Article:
“The reality that a dominant culture insults, assaults and invalidates those of other groups is revealed not only in our national culture but also in our Christian culture. The destruction done by men to women through subtly abusive behaviors cannot be underestimated.
One can only imagine what the church would be like if we had returned to the equality of Eden before the Fall. Similarly, if Chronic Abuse of those who are of a different racial background or socio-economic group or educational level had not permeated the church and Christian schools, how much more reflective of Christ’s Kingdom they would be.
As an abolitionist, he fought to bring equality between the races and end slavery. He wrote and championed equality between the genders within the church wanting to ordain women. He tried to end the practice of renting pews, which shamed the poor by forcing them to sit on the “free pews” in the back of the sanctuary.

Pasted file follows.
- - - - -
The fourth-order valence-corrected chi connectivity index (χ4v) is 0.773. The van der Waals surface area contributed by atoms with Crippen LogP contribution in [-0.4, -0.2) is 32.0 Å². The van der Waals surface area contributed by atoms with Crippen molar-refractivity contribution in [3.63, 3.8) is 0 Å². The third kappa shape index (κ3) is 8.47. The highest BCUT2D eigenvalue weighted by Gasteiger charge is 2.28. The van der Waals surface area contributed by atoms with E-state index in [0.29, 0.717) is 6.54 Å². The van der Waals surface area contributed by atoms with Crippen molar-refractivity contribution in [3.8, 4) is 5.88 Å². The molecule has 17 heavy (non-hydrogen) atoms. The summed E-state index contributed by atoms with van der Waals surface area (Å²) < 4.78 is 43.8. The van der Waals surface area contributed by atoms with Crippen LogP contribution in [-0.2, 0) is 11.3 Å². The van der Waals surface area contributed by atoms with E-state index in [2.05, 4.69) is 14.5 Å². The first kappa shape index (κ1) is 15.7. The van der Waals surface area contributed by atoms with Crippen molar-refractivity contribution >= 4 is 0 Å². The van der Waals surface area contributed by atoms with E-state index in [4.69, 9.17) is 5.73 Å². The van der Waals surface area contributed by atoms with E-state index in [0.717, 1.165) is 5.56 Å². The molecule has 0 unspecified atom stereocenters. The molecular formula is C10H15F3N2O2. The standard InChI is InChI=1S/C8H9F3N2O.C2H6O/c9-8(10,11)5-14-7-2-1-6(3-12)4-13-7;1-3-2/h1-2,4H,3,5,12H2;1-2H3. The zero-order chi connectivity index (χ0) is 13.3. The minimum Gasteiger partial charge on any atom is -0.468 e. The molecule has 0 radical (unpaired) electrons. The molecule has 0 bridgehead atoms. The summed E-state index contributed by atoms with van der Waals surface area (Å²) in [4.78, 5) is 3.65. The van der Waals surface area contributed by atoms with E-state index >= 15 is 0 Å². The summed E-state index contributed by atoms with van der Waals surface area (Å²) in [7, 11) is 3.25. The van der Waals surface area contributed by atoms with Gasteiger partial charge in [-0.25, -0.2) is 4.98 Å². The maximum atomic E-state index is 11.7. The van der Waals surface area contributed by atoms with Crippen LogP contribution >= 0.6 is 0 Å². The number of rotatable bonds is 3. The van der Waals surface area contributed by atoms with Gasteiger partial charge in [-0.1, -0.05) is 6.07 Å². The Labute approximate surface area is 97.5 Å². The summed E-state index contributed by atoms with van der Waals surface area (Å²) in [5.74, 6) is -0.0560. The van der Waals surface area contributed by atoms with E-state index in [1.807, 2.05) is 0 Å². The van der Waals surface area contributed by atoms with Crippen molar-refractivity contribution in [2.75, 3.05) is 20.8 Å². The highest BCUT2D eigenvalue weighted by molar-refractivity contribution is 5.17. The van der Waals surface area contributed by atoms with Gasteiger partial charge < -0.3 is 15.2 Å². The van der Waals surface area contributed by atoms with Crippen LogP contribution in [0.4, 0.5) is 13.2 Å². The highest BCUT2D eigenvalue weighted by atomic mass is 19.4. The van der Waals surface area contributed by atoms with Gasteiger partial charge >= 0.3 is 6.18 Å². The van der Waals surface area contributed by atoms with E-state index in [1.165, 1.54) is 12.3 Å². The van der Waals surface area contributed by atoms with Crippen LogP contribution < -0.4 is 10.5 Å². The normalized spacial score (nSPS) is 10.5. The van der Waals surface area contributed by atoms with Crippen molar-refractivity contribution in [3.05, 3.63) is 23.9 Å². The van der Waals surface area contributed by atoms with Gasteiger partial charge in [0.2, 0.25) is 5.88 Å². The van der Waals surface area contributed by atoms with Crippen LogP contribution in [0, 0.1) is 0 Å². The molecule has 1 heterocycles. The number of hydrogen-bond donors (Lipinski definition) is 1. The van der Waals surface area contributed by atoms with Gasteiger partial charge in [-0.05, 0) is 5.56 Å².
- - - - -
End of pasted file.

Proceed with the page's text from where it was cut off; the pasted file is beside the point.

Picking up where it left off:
And finally, he instituted equality of clergy and laity such that education did not set some over others but both equally lead the church.
But though this is in our DNA as FM Christians, the truth is that sin permeates all hearts and “the other” is often the target of both Acute and Chronic abuses.
The scholars are noting that as racism and sexism are being driven below the surface by society correctly describing them as improper behavior, the abuse now becomes subtle and often unrecognized. The systems of ordination, hiring, tenure, advancement, board membership and positions of leadership reveal that this subterranean sin continues to limit what God has intended for His people.